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Artificial Intelligence (AI) Development

Why can neural networks generalize at all?

Neural networks are incredibly good at learning functions. We know by the universal approximation theorem that, theoretically, they can take the form of almost any function – and in practice, they seem particularly apt at learning the right parameters. However, something we often have to combat when training neural networks is overtfitting – reproducing the training data and not generalizing to a validation set. The solution to overfitting is usually to simply add more data, with the rationalization that at a certain point the neural network pretty much has no choice but to learn the correct function.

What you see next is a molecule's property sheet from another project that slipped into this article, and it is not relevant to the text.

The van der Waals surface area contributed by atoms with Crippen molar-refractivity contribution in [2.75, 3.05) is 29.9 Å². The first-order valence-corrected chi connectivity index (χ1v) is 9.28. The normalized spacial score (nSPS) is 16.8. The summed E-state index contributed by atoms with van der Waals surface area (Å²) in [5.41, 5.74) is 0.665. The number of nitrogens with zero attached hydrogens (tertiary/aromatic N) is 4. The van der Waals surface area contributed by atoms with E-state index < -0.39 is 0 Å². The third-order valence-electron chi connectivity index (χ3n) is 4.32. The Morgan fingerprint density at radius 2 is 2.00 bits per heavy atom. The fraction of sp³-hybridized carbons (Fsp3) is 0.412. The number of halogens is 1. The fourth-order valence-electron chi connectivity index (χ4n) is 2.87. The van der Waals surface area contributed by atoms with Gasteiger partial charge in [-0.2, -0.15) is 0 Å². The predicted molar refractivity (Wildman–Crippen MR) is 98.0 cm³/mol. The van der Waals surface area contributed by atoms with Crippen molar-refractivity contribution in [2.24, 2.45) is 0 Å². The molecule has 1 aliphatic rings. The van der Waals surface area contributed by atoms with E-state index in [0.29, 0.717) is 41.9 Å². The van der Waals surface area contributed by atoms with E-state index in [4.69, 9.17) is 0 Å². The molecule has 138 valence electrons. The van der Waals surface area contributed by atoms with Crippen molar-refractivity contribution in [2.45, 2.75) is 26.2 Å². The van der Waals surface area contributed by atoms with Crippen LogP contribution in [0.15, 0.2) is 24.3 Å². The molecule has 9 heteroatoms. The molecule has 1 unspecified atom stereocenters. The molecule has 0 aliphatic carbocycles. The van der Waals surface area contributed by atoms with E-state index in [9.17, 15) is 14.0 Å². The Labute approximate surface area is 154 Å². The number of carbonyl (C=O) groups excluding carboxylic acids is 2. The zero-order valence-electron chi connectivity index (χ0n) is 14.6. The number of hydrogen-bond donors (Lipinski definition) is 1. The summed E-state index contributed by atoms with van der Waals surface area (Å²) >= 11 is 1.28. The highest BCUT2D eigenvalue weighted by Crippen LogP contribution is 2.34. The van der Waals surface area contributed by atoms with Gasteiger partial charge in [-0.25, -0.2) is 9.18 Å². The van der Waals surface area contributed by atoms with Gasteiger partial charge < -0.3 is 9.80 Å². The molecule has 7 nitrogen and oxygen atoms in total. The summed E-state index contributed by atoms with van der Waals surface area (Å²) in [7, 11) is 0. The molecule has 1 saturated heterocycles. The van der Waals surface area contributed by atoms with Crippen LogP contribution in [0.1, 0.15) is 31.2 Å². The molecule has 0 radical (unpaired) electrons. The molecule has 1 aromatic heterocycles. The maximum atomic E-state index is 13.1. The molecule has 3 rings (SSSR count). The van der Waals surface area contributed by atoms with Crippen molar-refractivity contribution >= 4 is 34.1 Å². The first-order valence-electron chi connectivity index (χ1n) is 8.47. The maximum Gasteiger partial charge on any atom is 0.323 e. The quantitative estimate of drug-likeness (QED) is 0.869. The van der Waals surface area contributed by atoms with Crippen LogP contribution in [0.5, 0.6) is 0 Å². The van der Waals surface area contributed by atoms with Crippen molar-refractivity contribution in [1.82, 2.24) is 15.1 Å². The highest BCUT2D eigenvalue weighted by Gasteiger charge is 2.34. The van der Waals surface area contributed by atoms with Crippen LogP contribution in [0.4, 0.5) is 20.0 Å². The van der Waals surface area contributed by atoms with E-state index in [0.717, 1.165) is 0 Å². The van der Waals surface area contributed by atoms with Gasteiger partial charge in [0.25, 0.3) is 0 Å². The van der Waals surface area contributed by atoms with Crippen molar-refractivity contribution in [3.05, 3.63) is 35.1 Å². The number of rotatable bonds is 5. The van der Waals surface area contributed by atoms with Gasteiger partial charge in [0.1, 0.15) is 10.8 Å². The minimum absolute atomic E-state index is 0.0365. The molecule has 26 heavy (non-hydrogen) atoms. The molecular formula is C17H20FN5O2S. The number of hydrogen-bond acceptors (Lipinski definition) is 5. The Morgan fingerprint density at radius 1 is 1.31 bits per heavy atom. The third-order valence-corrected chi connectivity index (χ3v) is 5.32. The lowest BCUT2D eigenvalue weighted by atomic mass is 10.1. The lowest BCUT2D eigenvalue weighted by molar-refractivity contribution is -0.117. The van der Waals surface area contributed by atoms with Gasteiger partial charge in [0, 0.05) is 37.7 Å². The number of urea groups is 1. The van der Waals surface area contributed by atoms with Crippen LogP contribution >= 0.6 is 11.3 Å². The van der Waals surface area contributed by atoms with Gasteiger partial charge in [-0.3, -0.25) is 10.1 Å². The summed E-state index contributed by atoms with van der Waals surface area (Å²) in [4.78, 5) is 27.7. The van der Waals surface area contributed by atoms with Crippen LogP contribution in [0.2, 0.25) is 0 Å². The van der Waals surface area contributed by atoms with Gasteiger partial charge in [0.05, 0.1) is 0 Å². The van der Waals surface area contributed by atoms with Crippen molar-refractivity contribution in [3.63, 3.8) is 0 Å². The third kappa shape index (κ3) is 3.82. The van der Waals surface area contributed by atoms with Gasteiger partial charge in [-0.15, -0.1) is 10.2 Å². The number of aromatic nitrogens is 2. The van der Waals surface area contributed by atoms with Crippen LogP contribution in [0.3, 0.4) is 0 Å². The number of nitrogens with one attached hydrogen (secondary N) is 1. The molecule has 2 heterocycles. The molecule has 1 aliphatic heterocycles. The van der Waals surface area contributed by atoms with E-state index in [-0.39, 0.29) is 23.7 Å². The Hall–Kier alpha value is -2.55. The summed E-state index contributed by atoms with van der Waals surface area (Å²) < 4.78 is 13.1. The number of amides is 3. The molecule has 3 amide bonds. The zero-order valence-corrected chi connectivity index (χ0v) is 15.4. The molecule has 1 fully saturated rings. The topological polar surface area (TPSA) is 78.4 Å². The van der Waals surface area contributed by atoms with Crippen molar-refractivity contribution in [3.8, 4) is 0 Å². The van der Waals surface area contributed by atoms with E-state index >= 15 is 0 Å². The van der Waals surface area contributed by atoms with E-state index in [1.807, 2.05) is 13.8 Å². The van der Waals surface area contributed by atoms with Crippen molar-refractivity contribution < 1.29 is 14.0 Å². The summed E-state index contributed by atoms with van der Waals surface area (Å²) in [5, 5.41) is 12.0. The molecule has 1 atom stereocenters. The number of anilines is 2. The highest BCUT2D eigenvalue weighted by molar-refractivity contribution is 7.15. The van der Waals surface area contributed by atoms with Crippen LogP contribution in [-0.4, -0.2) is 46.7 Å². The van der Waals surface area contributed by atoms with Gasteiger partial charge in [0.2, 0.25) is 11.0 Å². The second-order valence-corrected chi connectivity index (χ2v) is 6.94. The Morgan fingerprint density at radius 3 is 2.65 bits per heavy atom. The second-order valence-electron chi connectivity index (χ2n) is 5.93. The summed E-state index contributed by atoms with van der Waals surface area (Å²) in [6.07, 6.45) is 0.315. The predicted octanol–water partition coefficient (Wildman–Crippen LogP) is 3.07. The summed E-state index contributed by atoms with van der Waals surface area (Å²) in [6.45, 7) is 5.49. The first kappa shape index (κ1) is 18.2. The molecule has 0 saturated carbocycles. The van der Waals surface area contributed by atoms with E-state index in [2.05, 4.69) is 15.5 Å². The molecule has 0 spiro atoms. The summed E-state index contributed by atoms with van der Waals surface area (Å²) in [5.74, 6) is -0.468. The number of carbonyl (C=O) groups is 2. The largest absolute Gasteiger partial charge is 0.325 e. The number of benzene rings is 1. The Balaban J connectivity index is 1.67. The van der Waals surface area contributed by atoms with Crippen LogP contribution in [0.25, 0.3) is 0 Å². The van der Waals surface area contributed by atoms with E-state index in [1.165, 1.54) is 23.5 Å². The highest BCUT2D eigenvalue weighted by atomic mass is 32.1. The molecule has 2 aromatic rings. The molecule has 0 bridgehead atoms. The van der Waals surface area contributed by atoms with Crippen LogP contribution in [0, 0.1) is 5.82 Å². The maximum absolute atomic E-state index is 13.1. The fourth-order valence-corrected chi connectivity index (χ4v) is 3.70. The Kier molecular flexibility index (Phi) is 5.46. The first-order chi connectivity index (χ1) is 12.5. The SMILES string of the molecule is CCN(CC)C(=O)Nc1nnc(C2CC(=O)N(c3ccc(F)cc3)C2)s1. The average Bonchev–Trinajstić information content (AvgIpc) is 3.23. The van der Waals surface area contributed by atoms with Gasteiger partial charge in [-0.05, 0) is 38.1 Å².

But this never made much sense to me. There is no reason, in terms of loss, that a neural network should prefer a function that generalizes well (i.e. the function you are looking for) over a function that does incredibly well on the training data and fails miserably everywhere else. In fact, there is usually a loss advantage to overfitting. Equally, there is an infinite number of functions that fit the training data and have no success on anything but.

So why is it that neural networks almost always (especially for simpler data) stumble upon the function we want, as opposed to one of the infinite other options? Why is it that neural networks are good at generalizing, when there is no incentive for them to?

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